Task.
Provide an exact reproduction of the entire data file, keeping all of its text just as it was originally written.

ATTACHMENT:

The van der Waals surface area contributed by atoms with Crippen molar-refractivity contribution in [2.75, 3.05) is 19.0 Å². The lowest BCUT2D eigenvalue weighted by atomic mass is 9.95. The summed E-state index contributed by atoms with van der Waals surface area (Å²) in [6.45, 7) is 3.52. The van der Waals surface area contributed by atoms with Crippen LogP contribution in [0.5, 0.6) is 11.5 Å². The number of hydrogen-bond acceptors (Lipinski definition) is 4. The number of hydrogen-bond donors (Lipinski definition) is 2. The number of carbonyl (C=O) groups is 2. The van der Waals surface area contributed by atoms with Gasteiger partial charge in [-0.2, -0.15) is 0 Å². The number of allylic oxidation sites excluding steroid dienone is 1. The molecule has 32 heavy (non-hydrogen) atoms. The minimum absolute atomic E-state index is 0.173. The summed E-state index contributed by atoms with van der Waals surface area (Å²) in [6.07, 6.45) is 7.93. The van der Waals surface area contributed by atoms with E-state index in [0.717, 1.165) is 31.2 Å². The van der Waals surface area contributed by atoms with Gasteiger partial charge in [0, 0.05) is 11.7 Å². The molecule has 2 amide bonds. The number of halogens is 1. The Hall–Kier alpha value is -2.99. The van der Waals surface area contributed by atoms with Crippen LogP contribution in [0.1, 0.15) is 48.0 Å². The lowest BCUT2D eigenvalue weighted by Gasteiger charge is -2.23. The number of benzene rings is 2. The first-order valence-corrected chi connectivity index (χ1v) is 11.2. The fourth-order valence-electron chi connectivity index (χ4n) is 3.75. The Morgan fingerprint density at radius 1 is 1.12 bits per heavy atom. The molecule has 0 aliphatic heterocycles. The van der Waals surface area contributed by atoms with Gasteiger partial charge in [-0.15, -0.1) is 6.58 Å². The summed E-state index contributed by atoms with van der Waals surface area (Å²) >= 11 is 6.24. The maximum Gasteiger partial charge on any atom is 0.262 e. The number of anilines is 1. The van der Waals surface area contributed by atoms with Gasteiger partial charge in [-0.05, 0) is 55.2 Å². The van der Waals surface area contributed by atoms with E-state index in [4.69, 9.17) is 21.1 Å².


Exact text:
The van der Waals surface area contributed by atoms with Crippen molar-refractivity contribution in [2.75, 3.05) is 19.0 Å². The lowest BCUT2D eigenvalue weighted by atomic mass is 9.95. The summed E-state index contributed by atoms with van der Waals surface area (Å²) in [6.45, 7) is 3.52. The van der Waals surface area contributed by atoms with Crippen LogP contribution in [0.5, 0.6) is 11.5 Å². The number of hydrogen-bond acceptors (Lipinski definition) is 4. The number of hydrogen-bond donors (Lipinski definition) is 2. The number of carbonyl (C=O) groups is 2. The van der Waals surface area contributed by atoms with Gasteiger partial charge in [-0.2, -0.15) is 0 Å². The number of allylic oxidation sites excluding steroid dienone is 1. The molecule has 32 heavy (non-hydrogen) atoms. The minimum absolute atomic E-state index is 0.173. The summed E-state index contributed by atoms with van der Waals surface area (Å²) in [6.07, 6.45) is 7.93. The van der Waals surface area contributed by atoms with E-state index in [0.717, 1.165) is 31.2 Å². The van der Waals surface area contributed by atoms with Gasteiger partial charge in [0, 0.05) is 11.7 Å². The molecule has 2 amide bonds. The number of halogens is 1. The Hall–Kier alpha value is -2.99. The van der Waals surface area contributed by atoms with Crippen LogP contribution in [0.1, 0.15) is 48.0 Å². The lowest BCUT2D eigenvalue weighted by Gasteiger charge is -2.23. The number of benzene rings is 2. The first-order valence-corrected chi connectivity index (χ1v) is 11.2. The fourth-order valence-electron chi connectivity index (χ4n) is 3.75. The Morgan fingerprint density at radius 1 is 1.12 bits per heavy atom. The molecule has 0 aliphatic heterocycles. The van der Waals surface area contributed by atoms with Gasteiger partial charge in [-0.15, -0.1) is 6.58 Å². The summed E-state index contributed by atoms with van der Waals surface area (Å²) >= 11 is 6.24. The maximum Gasteiger partial charge on any atom is 0.262 e. The number of anilines is 1. The van der Waals surface area contributed by atoms with Gasteiger partial charge in [-0.05, 0) is 55.2 Å². The van der Waals surface area contributed by atoms with E-state index in [4.69, 9.17) is 21.1 Å².